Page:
Florida Georgia Line is a Pop/Country duo from Nashville, Tennessee. They debuted on Republic Records in 2012 with Here’s to the Good Times. The double platinum LP attempted to meld elements of radio and stadium country with a few very basic qualities of rap and hip-hop. From here, they would release two more studio records-Anything Goes in 2014 and Dig Your Roots in 2016-each going platinum.
Despite what their success may imply, FGL is a bit of a polarizing act in the country music scene. The success which artists like Chris Stapleton and Jason Isbell have found by calling back to a simpler, more raw form of country music has created something of a backlash against the bulk of modern country. A growing movement of purists and critics attack the duo, and many others like them, for their abandonment of more traditionally country qualities like organic instrumentation, thoughtful lyricism, and emotive vocal performances. Instead, the modern country movement, often referred to as “stadium country,” focuses are more relatable topics like drinking and women, while incorporating elements of other popular genre’s in an attempt to gain crossover success. FGL is far from the first act to do this and many of the purist criticisms tend to be a bit idealistic, but to some extent the group does present a particularly egregious form of this departure from tradition. The detractors of Florida Georgia Line continue to grow louder and if you count yourself, as I do, among their numbers, this EP will do little to change your mind.
The project opens with promising with the first five seconds of “Simple.” The genuine acoustic guitar and whistling lead is somewhat promising, if a bit behind the times. After only a single progression, however, Tylar Hubbard’s nasally voice cuts through delivering a mad libs of cheesy compliments and gimmicky turns of phrase. There’s little to note after this. The track is boring and remarkably predictable from start to finish, with a relatively inoffensive track made unlistenable by vocal performances and lyricism that sound like an outsider creating a parody of a country song.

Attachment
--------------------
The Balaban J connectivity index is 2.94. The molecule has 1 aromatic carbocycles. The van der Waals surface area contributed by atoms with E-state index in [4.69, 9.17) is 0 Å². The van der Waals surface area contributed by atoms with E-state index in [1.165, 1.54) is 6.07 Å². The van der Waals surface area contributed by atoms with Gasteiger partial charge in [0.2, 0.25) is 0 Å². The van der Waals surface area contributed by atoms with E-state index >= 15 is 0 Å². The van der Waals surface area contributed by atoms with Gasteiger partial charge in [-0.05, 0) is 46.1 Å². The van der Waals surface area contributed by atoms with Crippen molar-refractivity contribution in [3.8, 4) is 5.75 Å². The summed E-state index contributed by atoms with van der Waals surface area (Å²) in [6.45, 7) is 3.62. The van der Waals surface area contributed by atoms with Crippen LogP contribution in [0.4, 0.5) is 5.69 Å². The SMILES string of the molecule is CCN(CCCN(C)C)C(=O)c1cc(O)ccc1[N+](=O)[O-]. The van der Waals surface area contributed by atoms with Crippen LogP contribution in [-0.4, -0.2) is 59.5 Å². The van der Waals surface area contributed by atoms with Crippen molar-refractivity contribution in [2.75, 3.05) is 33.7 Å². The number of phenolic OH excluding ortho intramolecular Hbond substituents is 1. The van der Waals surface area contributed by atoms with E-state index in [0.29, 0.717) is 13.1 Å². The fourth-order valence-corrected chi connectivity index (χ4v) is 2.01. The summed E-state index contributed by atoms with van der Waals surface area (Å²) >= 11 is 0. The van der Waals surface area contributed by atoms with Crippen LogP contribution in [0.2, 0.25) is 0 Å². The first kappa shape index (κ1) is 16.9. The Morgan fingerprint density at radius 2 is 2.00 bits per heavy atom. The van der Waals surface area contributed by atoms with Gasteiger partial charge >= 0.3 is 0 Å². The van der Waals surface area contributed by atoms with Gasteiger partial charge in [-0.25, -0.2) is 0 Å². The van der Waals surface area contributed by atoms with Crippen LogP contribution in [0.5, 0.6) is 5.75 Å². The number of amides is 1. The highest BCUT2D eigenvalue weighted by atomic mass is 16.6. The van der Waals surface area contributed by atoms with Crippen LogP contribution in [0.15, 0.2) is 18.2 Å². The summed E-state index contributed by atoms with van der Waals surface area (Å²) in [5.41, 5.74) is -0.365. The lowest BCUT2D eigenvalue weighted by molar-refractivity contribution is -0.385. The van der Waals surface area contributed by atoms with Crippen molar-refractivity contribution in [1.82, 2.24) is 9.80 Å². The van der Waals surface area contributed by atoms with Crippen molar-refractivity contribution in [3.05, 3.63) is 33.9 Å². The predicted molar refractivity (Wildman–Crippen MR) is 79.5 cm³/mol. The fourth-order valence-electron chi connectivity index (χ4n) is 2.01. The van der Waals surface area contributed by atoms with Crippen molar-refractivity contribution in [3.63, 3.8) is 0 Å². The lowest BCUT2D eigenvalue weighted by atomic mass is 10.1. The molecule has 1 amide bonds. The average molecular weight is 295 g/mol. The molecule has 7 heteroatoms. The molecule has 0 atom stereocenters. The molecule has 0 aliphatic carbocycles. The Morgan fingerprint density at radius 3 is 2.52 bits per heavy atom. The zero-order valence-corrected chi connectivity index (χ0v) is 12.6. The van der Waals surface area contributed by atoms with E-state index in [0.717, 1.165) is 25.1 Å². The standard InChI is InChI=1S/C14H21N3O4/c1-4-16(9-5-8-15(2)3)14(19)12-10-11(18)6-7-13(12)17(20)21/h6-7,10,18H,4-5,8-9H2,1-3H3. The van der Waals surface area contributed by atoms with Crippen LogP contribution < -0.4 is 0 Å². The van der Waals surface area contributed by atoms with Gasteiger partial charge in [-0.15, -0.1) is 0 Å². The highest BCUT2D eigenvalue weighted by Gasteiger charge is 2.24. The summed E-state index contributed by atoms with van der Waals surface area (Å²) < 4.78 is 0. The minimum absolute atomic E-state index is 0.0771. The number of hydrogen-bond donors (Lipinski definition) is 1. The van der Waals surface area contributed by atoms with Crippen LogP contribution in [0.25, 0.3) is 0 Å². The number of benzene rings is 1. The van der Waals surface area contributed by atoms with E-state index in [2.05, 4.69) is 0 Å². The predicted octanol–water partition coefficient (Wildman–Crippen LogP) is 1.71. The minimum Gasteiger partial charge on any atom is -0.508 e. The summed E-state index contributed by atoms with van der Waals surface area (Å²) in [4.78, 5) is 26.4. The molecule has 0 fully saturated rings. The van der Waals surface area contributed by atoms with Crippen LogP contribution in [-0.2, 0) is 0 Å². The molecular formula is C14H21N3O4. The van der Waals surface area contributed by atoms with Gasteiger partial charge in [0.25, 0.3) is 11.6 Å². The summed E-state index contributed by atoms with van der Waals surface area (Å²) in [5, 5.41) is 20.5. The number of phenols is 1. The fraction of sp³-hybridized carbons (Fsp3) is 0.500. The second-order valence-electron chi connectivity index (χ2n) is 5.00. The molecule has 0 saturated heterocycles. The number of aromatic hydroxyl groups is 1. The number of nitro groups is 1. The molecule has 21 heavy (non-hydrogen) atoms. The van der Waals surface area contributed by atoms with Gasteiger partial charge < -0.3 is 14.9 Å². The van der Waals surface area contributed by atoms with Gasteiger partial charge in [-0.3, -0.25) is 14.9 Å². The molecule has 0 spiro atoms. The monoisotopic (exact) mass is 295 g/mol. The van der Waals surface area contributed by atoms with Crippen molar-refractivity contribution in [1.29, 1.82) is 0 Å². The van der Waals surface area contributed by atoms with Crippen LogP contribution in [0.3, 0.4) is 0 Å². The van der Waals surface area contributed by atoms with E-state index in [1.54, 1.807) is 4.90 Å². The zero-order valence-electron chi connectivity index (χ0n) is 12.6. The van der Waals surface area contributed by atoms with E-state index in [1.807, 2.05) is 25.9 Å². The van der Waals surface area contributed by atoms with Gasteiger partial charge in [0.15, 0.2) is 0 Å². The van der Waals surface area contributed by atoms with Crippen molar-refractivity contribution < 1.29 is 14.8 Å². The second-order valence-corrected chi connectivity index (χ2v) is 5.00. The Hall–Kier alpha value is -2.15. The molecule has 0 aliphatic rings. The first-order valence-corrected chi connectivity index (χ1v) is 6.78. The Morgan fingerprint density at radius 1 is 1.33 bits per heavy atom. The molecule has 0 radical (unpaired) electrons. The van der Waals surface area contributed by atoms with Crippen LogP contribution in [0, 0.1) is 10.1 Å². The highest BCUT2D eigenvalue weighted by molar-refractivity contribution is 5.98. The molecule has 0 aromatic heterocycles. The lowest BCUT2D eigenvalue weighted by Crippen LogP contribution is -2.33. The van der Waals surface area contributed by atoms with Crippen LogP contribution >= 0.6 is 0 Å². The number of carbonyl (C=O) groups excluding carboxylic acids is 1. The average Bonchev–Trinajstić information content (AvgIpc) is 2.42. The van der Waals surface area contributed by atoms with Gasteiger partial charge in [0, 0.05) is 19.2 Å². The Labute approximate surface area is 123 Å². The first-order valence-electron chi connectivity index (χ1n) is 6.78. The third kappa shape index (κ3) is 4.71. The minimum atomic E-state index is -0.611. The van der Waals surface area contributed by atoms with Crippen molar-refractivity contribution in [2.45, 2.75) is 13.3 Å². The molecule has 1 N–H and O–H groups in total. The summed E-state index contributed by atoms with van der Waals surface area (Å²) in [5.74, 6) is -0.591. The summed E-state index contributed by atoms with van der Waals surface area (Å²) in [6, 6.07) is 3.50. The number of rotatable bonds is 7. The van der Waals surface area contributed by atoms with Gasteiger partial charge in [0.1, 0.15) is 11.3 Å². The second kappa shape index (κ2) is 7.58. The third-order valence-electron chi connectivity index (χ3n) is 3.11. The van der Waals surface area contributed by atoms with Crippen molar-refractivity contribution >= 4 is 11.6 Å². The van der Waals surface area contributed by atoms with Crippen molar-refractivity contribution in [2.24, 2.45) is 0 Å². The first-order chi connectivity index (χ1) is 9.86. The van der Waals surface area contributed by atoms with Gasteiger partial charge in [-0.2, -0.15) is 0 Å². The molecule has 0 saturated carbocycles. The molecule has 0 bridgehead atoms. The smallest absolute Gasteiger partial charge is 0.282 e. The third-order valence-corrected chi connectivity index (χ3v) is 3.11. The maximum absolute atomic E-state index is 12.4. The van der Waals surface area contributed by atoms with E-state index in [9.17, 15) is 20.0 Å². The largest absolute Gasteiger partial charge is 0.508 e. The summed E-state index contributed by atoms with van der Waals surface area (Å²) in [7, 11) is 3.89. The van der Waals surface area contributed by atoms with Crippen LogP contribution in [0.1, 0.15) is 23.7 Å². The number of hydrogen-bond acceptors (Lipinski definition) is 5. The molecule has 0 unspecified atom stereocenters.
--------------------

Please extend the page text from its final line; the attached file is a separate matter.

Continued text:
Following the opener, we’re given easily the best track on the EP, “Colorado,” which I may even tentatively call bearable, though I think my opinion on this may change after the inevitable three month period in which this track will smother every radio within earshot. The vocals are no better here, and this time their backed by atrocious trap drums. However, a few of the lyrics could be generously called clever.
Sadly, the track that follows may just dethrone Taylor Swift’s “Look What You Made Me Do,” as the most horrific song of the year. “Talk You Out of It,” sounds like a computer program wrote a country song. There isn’t one line, melody, or idea in this entire three minutes which is even remotely interesting and very few songs feel like as much of a waste of time as this one.
The closer and lead single for the upcoming LP is “Sittin’ Pretty.” Again, little of note, aside from a few cringe-worthy lyrics and yet another underwhelming vocal performance. FGL attempts something of a rap on the verses here and it’s about as good as it sounds. Just a forgettable final chapter in a boring EP.
A small part of me warned that I shouldn’t even listen to this EP, and now a much larger part of me wishes I never had. Yet again, Florida Georgia Line provides absolutely nothing of substance, and fills time with predictable, formulaic pop-country. I thank the merciful lord above that this EP was fairly light on “rapping,” but there is still plenty to dislike and virtually no saving grace.
There is a lot of great country music being made at present by several very talented artists, but this EP isn’t that.
HEAR FLORIDA GEORGIA LINE: https://open.spotify.com/album/7gRkSSpLMUqlCbCvZIC4hT